• Mechanics for the hazards of some classic fantasy traps found in the adventure.
  • The unique stunts of serpent people, skeletons, and other monsters the characters may encounter.

Death in Freeport introduces the player characters to the free city and pirate haven of Freeport, and entangles them in the mystery of a scholar who has gone missing, leading them to a much deeper threat, both figuratively and literally!

The adventure also includes Fantasy AGE versions of the four pre-generated player characters who were a part of the original Death in Freeport: Rollo (gnome warrior), Malevir (half-elf mage), Alaina (human rogue), and Thorgrim (dwarf mage and healer).

From Freeport to Lairs

Fantasy AGE Game Masters looking to expand things beyond the events of Death in Freeport can find inspiration in Lairs for Fantasy AGE, many of which can easily be situated on the islands of the Serpent’s Teeth:

  • Shifted to a jungle locale,The Valley of the Titans could be on one of the islands, possibly connected to Lost Valossa or another ancient, mythic civilization.
  • The Temple of the Stone Oath could be hidden on the slopes of the volcano at the heart of A’Val or in mountainous terrain on another island.
  • Madness Under the Sea suits Freeport quite well, with Coral Scar’s Island hidden amidst the Serpent’s Teeth.
  • The Night Market can appear anywhere, even just outside the walls of Freeport itself.

Other Lairs or published Fantasy AGE adventures can also be placed in and around the city of Freeport or on the islands of the Serpent’s Teeth, mixing-and-matching to create a fantastic setting for your swashbuckling AGE adventures!

Death in Freeport for Fantasy AGE, is now available in the Green Ronin Online Store, or on DrivethruRPG

Possession is Nine-Tenths of the Law

Mind Control and Psychic Combat!

With last week’s release of Bound by Gold, Malador the Mystic once again seizes a mortal body with which to threaten the world. But this newest Astonishing Adventure adds a rub: The heroes are brought into the investigation to help rescue the young man Malador is currently inhabiting. Bodily possession and mind control are common elements in superhero media; they make for emotionally wrenching resolutions as the hero overcomes the domination or tearful reunions as the hero draws out the original host’s spirit to help fight the possessing villain through heartfelt pleas.

Mutants & Masterminds, 3rd Edition uses the same rules for mind control and possession, revolving mostly around the Compelled and Controlled conditions applied via the Affliction power. A Compelled character’s Standard Action and Free Actions each round are determined by someone else, with their Move Action lost to the struggle for dominance. A Gamemaster might allow them to shout out warnings to those around them, but otherwise their only role in the action is to slow the force controlling them. Controlled overrides a character’s free will entirely, leaving all their actions each round up to the controlling force with the original mind a helpless passenger. Because Compelled is a 2nd degree condition, a hero overcome by it can attempt a new resistance check at the end of each round to shake the effect and regain full control of themselves, but Controlled—being a 3rd degree condition—can only be resisted once every minute.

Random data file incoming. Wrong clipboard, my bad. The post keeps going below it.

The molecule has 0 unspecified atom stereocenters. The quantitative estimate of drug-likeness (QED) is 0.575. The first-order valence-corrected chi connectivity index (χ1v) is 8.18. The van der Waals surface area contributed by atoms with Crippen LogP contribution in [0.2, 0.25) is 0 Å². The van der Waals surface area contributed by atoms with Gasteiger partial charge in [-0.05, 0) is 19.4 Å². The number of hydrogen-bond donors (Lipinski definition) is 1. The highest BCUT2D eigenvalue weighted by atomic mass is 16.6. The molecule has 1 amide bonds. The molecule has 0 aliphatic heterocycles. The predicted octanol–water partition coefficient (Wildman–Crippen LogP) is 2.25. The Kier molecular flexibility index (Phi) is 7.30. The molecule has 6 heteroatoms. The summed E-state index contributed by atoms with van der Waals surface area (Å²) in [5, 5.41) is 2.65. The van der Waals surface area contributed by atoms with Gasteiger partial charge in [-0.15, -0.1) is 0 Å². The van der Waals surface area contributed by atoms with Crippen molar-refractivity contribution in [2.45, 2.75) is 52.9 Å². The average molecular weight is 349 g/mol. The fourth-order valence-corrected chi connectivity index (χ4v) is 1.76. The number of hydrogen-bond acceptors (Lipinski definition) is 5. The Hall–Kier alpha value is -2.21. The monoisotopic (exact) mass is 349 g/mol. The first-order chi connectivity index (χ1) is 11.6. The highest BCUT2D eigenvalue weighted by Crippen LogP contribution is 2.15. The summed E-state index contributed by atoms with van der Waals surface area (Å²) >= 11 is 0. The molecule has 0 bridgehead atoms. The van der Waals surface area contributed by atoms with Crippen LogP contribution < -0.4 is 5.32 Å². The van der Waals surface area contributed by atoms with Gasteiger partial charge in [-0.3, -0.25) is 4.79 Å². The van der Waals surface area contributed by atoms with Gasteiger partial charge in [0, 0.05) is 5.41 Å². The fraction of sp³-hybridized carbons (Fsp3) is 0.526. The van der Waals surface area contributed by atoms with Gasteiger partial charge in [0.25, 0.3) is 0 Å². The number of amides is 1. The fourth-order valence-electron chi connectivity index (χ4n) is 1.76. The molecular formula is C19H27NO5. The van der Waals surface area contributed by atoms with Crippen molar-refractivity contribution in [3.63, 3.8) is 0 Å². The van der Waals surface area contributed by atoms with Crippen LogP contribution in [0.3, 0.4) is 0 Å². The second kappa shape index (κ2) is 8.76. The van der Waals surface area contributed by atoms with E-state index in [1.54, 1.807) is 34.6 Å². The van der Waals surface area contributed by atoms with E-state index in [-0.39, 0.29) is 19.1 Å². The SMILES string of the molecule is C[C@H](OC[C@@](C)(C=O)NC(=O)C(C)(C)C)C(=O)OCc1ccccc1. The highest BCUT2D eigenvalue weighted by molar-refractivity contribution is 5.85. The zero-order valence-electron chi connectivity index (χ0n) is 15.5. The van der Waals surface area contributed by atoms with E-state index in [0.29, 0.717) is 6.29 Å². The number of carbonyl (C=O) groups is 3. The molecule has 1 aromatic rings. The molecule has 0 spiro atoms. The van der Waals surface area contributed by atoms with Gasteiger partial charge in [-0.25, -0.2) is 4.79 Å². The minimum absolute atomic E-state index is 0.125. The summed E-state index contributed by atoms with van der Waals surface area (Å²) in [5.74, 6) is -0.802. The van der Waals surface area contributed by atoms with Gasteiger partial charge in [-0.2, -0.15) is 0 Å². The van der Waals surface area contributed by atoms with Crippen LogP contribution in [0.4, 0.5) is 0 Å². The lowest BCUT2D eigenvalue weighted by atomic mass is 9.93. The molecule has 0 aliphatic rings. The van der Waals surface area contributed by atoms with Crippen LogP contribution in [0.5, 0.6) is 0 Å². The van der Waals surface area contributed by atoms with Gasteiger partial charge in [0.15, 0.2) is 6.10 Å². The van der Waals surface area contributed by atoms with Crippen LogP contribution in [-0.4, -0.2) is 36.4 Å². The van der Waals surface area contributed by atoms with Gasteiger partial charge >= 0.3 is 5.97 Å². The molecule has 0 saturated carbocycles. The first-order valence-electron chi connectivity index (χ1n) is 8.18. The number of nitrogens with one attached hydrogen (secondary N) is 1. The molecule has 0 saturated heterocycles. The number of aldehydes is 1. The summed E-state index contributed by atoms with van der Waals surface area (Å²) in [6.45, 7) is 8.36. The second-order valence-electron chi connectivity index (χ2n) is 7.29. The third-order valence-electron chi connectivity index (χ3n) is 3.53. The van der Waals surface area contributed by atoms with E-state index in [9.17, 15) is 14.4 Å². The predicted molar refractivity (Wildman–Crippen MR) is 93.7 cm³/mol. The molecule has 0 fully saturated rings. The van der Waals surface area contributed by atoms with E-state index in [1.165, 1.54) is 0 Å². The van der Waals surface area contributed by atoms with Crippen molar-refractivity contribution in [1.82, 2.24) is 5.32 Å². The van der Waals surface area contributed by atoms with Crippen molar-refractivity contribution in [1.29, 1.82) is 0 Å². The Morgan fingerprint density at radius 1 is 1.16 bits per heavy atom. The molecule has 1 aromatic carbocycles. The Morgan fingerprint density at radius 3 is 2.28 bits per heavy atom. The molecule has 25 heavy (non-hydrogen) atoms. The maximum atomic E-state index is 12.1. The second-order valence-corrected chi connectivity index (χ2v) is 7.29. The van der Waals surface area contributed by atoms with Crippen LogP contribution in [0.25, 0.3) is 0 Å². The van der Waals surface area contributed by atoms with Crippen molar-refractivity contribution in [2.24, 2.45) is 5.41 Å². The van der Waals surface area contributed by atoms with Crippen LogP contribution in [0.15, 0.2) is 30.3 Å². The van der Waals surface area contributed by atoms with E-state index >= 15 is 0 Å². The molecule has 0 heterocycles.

While mechanically appropriate, the Compelled and Controlled conditions sidestep the narrative drama that mind control and possession can offer, so let’s look at some other ways to handle these effects in ways at the table to get everything you want from this classic trope.

Narrative Mind Control

Not all mind control needs to be equal. As an alternative to short-term “combat” mind control, narrative mind control make influence over a character as total and long-lasting as you need, particularly with villains like Malador or Knightfire who take mortal bodies as hosts. In these cases, it’s assumed the host’s mind is overwhelmed either by one of the most powerful wills in the cosmos or by an evil they invited in willingly. But beyond even these exceptional cases, narrative mind control means that villains with a focus on mental domination can keep a cadre of loyally brainwashed agents around without re-applying their Affliction power every ten rounds.

While the example of Malador is very overt, narrative mind control may be subtle instead, barely changing a character’s behavior or only causing them to act strangely when no one might notice. In this situation, a controlled character may only act in the middle of the night—sleepwalking for all they or anyone else knows—or they might think they’re going through their daily work tasks while unwittingly funneling information, security codes, or resources to the villain. The controlled character doesn’t fight the unnatural control because they aren’t aware of any unnatural control; everything seems perfectly normal from their point of view.